Julia Burch attended our recent Write To Change The World seminar in New York City on March 7. She explores expertise and self-doubt:
For some years as a stay-at-home-mom, the question I have dreaded the most is “what do you do?” In response, I have gone for self-deprecation: “I’m a post-academic: my doctorate and $5 will get me a latte grande.” Or worse: “I’m a housewife.”
So the obligatory round of introductions at last Saturday’s Core Seminar made me squirm. But when they upped the ante and asked us to fill in the blanks in the following sentence: “I am an expert in ______ because ______.” I began to sweat. I fell back on my PhD and declared myself an expert on shipwreck narratives on the strength of my dissertation. By the end of the day, I had a new appreciation for the value of my expertise in that single topic. By the following day, I found myself surprised that I had failed to mention my most recent public and professional experience as a local education activist and a writing coach, and I had new ways to fill in those blanks.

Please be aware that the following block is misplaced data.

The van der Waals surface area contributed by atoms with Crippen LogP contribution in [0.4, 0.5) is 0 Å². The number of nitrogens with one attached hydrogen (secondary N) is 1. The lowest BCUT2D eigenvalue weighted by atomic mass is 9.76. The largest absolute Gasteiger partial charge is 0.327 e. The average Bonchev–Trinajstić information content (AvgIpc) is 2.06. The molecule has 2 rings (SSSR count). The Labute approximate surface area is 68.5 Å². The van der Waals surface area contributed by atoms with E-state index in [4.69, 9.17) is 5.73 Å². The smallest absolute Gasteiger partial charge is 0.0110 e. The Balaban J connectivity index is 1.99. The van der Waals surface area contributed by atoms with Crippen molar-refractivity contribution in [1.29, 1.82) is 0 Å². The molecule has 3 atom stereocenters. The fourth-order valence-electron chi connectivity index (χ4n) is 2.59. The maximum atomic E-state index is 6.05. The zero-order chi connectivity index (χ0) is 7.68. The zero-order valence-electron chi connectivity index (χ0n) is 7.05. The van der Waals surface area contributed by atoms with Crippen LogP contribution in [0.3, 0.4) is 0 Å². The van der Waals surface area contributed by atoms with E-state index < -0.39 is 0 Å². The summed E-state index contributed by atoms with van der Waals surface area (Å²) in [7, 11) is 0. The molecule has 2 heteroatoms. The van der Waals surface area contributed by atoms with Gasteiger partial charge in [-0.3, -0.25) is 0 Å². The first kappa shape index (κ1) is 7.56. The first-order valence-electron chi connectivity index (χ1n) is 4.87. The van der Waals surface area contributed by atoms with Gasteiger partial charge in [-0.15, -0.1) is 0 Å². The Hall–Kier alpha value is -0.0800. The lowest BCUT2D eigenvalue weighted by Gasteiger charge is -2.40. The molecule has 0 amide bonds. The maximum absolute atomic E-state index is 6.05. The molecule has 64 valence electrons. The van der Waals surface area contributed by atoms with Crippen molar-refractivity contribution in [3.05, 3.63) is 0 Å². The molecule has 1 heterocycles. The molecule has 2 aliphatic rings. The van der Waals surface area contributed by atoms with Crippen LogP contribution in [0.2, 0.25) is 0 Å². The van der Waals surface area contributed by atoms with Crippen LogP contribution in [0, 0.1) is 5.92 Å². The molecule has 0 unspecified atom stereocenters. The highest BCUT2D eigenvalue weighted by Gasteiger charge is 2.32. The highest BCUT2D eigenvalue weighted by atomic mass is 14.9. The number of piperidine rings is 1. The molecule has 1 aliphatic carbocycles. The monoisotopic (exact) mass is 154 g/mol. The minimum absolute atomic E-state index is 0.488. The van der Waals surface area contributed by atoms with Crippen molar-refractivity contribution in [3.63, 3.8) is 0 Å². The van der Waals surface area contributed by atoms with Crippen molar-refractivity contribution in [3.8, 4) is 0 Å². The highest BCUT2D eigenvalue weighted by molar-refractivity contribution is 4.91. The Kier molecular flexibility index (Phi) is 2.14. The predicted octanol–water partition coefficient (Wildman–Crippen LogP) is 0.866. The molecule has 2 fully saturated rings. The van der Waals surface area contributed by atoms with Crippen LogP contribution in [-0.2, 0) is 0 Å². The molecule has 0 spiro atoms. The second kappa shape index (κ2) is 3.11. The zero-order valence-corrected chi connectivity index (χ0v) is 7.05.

I read books, news, op-eds, and blogs avidly. I have often read and thought, “I could do that, but……” BUT. I habitually stopped as if at a chasm, miles deep. That “but” marked an inexplicable self doubt. Some version of that chasm is all too common—even among the remarkable people I joined in Saturday’s seminar.
The OpEd Project invited us to attend to and explore that self-doubt; it revealed that even if there is a chasm, however deep, it is only one or two feet wide in places; and it showed us the way to start walking to cross it.